First English edition of the Nuremberg chronicle: being the Liber chronicarum of Dr. Hartmann Schedel…

Ardisius, or Ardis, a native of Greece, and a man celebrated and renowned for his magnanimity, founded the empire of Lydia, and in the 48th year of the kingdom of Hoshea (Ozie) he began to rule over the Lydians. According to Eusebius, he reigned 26 years. Lydia is a district in Asia Minor, and is now in part called Morea. And, as Pliny would have it, it was formerly called Maeonia (Meonia); but thereafter it was called Lydia after Lydus, son of king Atys (Athis) and brother of Tyrrhenus (Tyrrenus). For as the two brothers by reason of the meagerness of the kingdom were not able to get along, Tyrrhenus went away to a district in Italy, by the lower sea. This he called Tyrrhenia (Tyrrenam) after himself. But Lydus stayed at home, and he called the land of Maeonia, Lydia, after himself. In it were the cities of Ephesus, Colophon, Clazomenae, and Phocaea. But this kingdom was not renowned or celebrated, for it was overthrown by the Persians under King Croesus (Cresius), who gave assistance to the Chaldeans against the Persians. This kingdom endured for 230 years under nine kings, whose names and times are as stated:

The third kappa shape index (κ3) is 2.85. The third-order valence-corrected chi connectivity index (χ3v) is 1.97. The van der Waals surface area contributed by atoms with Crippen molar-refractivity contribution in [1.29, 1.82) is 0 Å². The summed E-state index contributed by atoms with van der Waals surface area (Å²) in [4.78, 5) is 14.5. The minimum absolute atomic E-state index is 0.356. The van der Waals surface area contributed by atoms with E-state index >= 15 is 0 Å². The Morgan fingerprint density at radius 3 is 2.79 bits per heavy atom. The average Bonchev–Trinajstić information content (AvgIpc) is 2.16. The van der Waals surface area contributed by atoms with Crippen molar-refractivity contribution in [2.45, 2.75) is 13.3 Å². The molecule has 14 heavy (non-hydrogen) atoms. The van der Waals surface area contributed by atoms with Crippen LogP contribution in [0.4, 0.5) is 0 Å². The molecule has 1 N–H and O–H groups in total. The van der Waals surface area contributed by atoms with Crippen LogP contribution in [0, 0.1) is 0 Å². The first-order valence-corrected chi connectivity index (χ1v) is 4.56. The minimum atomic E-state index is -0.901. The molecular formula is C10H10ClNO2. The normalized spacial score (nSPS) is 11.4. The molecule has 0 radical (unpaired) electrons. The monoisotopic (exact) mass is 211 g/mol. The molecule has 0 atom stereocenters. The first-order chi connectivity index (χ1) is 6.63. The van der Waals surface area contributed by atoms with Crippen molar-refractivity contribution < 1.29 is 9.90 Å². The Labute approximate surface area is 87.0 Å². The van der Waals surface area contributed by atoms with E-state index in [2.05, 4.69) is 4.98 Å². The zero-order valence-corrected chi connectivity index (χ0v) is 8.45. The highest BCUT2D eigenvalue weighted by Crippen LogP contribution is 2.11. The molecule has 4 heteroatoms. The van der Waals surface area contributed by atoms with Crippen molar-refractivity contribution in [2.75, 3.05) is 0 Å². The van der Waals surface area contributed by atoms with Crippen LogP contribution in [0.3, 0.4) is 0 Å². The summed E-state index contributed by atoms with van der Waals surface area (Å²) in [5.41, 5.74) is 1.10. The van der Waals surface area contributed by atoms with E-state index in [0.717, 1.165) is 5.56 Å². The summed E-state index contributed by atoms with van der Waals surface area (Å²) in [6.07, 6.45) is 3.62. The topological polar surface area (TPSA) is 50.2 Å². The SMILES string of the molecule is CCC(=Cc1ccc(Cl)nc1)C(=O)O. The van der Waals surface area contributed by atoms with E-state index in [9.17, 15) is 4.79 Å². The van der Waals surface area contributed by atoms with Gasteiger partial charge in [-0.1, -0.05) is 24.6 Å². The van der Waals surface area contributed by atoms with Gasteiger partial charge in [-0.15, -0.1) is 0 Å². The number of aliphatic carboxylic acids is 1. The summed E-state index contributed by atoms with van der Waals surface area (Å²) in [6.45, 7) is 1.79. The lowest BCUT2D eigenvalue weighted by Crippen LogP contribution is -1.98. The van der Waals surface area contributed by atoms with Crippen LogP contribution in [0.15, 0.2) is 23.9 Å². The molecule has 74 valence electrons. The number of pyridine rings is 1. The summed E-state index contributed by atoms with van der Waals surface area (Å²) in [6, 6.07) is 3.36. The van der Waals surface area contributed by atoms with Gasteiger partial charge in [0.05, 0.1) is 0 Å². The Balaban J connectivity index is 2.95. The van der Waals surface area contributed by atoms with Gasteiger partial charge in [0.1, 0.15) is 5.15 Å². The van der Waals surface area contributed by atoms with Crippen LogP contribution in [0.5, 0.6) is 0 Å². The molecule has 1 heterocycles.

1.Aridisius36 years
2.Aliates (Aliaces)14 years
3.Meles12 years
4.Candaules17 years
5.Gyges (Gigius)36 years
6.Ardys (Ardis)37 years
7.Sadyattes (Sadyates)15 years
8.Alyattes (Aliactes)49 years